Insert the plug into the adapter to make sure it is the correct position while gluing it in place.

Step 7: Wire the Batteries and Install Into the Case

I found a thermal fuse in an old laptop battery pack. I used this between the positive of one cell and the negative of the other cell. If the battery should overheat during use or charging, this will disconnect the cells to avoid fire. This is not necessary, but probably a good idea.

Follow the notes on the picture to complete the wiring.

Step 8: Test It.

The cells should already have some charge. Use a multimeter to check if you have about 7.8 volts across the terminals and that the positive is truly on the correct terminal.

Plug the charger into the jack with the charger unplugged from the AC. Check to make sure that there is now no voltage on the terminals (if you used the cutoff type jack).

Plug the charger into the AC and check that the red light comes on as it should. Let the pack fully charge while monitoring it for safe charging. There should be no smoke and not much heat if any. The green light should come on when it is fully charged.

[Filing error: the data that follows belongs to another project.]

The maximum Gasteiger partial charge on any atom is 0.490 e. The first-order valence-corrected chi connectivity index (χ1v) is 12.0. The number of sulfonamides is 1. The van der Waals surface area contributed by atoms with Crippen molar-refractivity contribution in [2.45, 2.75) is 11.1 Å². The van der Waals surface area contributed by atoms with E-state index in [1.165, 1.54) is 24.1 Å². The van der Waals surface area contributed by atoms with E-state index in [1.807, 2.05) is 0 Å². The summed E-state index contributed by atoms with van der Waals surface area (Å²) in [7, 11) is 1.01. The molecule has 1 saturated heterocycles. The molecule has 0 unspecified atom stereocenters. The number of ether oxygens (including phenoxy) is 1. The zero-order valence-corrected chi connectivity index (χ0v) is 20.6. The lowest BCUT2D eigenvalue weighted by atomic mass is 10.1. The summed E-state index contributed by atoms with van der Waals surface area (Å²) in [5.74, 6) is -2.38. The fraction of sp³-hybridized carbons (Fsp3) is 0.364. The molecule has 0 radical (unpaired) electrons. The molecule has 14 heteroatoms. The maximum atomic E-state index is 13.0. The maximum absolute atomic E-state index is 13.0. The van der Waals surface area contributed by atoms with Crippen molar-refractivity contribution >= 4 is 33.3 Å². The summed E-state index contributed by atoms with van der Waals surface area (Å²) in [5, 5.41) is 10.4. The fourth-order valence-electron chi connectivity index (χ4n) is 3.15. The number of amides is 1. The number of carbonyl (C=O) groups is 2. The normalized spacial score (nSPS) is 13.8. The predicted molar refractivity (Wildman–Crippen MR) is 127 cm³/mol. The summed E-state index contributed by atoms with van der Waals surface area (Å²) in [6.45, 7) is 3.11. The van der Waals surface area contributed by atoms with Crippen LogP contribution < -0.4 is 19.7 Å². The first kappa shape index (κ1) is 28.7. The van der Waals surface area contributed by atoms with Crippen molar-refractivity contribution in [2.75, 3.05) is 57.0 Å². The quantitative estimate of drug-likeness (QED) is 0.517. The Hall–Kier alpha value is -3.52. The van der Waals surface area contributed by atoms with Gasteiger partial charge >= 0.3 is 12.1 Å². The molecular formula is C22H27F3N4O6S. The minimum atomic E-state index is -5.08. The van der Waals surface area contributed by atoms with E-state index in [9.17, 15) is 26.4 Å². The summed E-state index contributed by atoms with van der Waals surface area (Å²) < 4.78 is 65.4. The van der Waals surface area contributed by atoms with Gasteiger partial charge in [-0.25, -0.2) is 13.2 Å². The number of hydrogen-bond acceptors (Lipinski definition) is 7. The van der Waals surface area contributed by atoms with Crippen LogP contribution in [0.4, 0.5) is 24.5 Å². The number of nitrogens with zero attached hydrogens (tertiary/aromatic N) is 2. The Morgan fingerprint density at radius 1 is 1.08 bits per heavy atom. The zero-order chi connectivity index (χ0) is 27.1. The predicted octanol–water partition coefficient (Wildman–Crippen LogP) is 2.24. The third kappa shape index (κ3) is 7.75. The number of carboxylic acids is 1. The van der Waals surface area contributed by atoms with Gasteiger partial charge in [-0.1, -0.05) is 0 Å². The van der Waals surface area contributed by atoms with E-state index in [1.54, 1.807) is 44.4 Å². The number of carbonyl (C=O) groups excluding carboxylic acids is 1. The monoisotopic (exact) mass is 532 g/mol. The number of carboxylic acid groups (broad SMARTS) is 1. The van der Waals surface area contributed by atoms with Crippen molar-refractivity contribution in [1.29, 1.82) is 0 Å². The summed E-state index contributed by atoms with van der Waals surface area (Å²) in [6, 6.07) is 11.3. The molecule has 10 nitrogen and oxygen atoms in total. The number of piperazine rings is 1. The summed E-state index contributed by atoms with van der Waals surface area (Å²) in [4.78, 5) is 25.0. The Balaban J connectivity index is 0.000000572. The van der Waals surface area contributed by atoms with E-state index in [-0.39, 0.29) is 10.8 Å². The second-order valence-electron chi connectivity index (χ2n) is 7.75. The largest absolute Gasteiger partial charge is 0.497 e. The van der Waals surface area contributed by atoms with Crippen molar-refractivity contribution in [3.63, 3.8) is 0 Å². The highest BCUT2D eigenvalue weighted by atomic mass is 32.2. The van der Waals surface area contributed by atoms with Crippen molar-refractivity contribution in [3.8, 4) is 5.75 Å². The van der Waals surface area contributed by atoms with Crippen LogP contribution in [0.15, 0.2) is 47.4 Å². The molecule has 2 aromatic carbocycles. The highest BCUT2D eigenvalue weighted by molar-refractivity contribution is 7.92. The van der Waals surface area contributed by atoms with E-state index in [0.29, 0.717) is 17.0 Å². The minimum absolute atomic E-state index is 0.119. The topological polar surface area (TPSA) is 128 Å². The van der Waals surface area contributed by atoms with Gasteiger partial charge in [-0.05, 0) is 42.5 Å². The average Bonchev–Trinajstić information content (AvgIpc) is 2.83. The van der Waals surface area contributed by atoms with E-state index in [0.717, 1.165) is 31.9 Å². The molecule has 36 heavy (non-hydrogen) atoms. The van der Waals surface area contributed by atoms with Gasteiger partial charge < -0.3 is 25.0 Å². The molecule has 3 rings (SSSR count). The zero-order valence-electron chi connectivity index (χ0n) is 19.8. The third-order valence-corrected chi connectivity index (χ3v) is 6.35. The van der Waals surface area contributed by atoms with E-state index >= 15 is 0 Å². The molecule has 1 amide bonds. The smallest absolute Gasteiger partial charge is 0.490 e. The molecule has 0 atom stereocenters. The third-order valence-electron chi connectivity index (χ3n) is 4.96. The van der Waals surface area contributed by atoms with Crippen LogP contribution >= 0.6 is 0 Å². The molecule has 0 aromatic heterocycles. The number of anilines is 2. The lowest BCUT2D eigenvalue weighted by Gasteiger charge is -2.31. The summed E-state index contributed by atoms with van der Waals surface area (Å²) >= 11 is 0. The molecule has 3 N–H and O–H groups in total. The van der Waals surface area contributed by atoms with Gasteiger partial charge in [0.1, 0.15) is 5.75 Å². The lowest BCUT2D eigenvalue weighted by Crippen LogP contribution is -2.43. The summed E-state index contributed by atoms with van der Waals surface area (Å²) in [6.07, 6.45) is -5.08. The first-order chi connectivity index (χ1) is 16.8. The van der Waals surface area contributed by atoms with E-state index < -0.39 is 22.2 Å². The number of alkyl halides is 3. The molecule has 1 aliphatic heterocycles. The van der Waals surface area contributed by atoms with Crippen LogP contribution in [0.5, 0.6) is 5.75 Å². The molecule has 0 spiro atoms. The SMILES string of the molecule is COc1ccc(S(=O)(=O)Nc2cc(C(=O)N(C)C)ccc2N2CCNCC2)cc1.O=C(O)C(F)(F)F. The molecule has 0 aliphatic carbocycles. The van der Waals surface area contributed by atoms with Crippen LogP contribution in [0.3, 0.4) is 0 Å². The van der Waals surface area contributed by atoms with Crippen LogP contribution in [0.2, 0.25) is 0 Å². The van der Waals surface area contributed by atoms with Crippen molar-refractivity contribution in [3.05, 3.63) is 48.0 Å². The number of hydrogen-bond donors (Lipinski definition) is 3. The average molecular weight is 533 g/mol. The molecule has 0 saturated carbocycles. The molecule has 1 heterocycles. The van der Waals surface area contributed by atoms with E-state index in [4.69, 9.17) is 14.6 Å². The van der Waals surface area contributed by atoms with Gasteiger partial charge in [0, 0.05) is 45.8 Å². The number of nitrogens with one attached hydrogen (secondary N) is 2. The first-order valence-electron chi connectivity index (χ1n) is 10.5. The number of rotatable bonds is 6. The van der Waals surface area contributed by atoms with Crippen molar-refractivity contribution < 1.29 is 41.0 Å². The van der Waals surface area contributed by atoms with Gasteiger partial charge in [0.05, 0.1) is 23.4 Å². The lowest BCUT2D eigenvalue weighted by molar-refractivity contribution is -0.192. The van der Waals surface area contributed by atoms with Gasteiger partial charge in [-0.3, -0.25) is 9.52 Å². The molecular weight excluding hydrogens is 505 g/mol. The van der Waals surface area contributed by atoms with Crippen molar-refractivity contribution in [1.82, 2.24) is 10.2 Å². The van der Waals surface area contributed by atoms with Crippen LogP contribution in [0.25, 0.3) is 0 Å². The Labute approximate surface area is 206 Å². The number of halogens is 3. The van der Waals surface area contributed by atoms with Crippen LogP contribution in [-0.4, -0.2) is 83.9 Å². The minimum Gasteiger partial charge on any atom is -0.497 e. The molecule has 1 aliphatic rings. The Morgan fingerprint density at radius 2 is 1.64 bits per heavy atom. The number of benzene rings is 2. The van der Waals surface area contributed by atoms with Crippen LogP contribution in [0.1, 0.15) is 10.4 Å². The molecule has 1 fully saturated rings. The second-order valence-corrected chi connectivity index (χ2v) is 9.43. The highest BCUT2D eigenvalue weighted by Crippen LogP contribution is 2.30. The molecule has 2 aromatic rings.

Lastly, unplug the charger from the pack and test the voltage again to be SURE. It will probably read about 8 volts or more just after a full charge. The positive terminal is the one with the springy button like terminal.

Step 9: Reassemble the Pack

If all goes well, the cover should fit just nicely.

Find a computer keyboard in your house and remove a couple screws. If you want to use all five holes, steal a couple from a few keyboards so no one will notice they are missing when the keyboard falls apart.

Seriously, find some screws of the appropriate size. I used a keyboard. I only needed two since the other three holes were messed up. Two seems to work fine.

Put the screws in the old rivet holes.

I suppose you could just glue it together, but that's just not as cool.